EXCLUSIVE: Thirteen states have signed on to a Freedom of Information Act lawsuit seeking Biden administration records on any FBI surveillance of parents protesting school boards.

Indiana Attorney General Todd Rokita, a former member of Congress, has taken the lead in the lawsuit against President Biden, Attorney General Merrick Garland and Education Secretary Miguel Cardona, citing a failure of U.S. officials to honor FOIA requests. 

The Indiana attorney general previously demanded all communications and records relating to the FBI's decision to investigate violent threats against local education officials.

"We just want the facts," Rokita told Fox News Digital. "Rather than cooperate, the Biden administration has sought to conceal and downplay its culpability. What are they hiding? Why won’t they come clean? Hoosiers and all Americans deserve to know."


Plaintiffs in the case are Indiana, Arkansas, Arizona, Georgia, Kansas, Kentucky, Louisiana, Missouri, Montana, Ohio, Oklahoma, South Carolina, Texas and Utah.

Cardona solicited the National School Boards Association's (NSBA) much-criticized letter to  Biden that compared protesting parents to domestic terrorists and suggested using the Patriot Act against them, according to an email exchange first reported by Fox News Digital. 

The Education Department has denied that Cardona solicited the letter, and the NSBA has apologized for its language comparing passionate parents to domestic terrorists in the original letter.

Merrick Garland

Attorney General Merrick Garland speaks at the Department of Justice in Washington, D.C., Jan. 5, 2022, in advance of the one-year anniversary of the attack on the U.S. Capitol.  (CAROLYN KASTER/POOL/AFP via Getty Images)

Days after the NSBA sent its letter to Biden, Garland sent a memo directing the FBI to mobilize in support of local education officials. During testimony before a congressional committee in October, Garland denied using the "domestic terrorist" label.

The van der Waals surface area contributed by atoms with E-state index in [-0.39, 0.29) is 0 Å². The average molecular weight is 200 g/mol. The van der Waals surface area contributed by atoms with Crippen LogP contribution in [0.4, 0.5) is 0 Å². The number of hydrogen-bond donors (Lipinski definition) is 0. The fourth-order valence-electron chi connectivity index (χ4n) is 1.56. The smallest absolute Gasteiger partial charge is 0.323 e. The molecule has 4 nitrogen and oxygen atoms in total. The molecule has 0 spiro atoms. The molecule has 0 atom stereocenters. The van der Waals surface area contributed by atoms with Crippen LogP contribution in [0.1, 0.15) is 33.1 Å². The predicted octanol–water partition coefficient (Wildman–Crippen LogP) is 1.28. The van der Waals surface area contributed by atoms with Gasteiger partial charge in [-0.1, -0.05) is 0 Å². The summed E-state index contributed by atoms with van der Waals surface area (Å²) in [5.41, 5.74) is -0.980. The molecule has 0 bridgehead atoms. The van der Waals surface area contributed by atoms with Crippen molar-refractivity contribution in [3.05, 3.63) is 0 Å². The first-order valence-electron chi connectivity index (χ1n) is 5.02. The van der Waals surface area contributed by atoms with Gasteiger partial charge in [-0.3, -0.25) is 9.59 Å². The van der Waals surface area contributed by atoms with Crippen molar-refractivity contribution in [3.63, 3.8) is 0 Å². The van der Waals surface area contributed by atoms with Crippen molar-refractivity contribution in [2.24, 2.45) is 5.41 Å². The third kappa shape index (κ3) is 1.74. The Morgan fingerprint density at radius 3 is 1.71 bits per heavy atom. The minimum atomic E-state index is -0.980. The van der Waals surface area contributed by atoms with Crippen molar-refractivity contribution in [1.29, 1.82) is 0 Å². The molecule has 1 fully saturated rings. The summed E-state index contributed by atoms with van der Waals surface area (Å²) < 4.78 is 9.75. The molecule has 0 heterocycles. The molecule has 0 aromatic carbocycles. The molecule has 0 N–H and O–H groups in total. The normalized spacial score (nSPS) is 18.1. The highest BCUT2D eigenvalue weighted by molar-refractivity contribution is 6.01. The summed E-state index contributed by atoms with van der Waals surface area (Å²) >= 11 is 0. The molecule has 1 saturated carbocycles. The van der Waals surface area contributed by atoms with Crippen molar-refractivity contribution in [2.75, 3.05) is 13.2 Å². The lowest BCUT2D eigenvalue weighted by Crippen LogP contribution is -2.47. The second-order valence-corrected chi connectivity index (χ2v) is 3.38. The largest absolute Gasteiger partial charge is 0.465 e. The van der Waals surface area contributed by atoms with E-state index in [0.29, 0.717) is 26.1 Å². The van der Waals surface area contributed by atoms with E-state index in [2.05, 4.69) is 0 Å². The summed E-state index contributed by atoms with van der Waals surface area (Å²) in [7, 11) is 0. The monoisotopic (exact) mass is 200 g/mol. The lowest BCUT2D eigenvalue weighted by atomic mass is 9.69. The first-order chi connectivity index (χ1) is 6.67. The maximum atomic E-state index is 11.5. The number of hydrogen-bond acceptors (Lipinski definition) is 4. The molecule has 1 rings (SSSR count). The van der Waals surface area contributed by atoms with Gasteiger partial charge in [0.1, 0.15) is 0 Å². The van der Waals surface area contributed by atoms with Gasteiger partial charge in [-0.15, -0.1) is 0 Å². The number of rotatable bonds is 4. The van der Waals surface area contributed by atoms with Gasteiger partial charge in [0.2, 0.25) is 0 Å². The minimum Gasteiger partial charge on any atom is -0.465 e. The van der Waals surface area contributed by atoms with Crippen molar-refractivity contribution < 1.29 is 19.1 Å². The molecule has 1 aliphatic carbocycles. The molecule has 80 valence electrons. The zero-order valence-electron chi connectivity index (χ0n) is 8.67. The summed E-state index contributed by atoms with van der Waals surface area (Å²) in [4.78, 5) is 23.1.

"Attorney General Garland testified in Congress that his Memorandum was based on a now debunked and rescinded letter drafted by individuals in the Federal Government (EOP, ED, and DOJ) working with the National School Boards Association ('NSBA') dated September 29, 2021," the lawsuit reads. 

"This letter, from the NSBA to President Biden, called on him to invoke 'the PATRIOT Act in regards to domestic terrorism,' arguing that as 'acts of malice, violence and threats against public school officials have increased, the classification of these heinous actions could be the equivalent to a form of domestic terrorism and hate crimes.'"


Forty-one Republican lawmakers demanded Cardona resign from his post over his apparent links to the NSBA's bombshell letter.

US Secretary of Education Miguel Cardona

Secretary of Education Miguel Cardona speaks with Beverly Hills Middle School students, April 6, 2021, to promote the Biden administration's efforts to open schools for more in-person learning and in support of the American Rescue Plan. (Pete Bannan/MediaNews Group/Daily Times)

Rep. Lisa McClain, R-Mich., led the letter to Biden, which was first obtained by Fox News, demanding he "immediately fire" Cardona over the "now infamous letter."

"In your inaugural address before the American people you said, ‘to overcome these challenges- to restore the soul and to secure the future of America-requires more than words. It requires that most elusive of things in a democracy: Unity,’" the letter reads. "Later you said, ‘unity is the path forward.’"

Fox News' Matt Leach contributed to this report.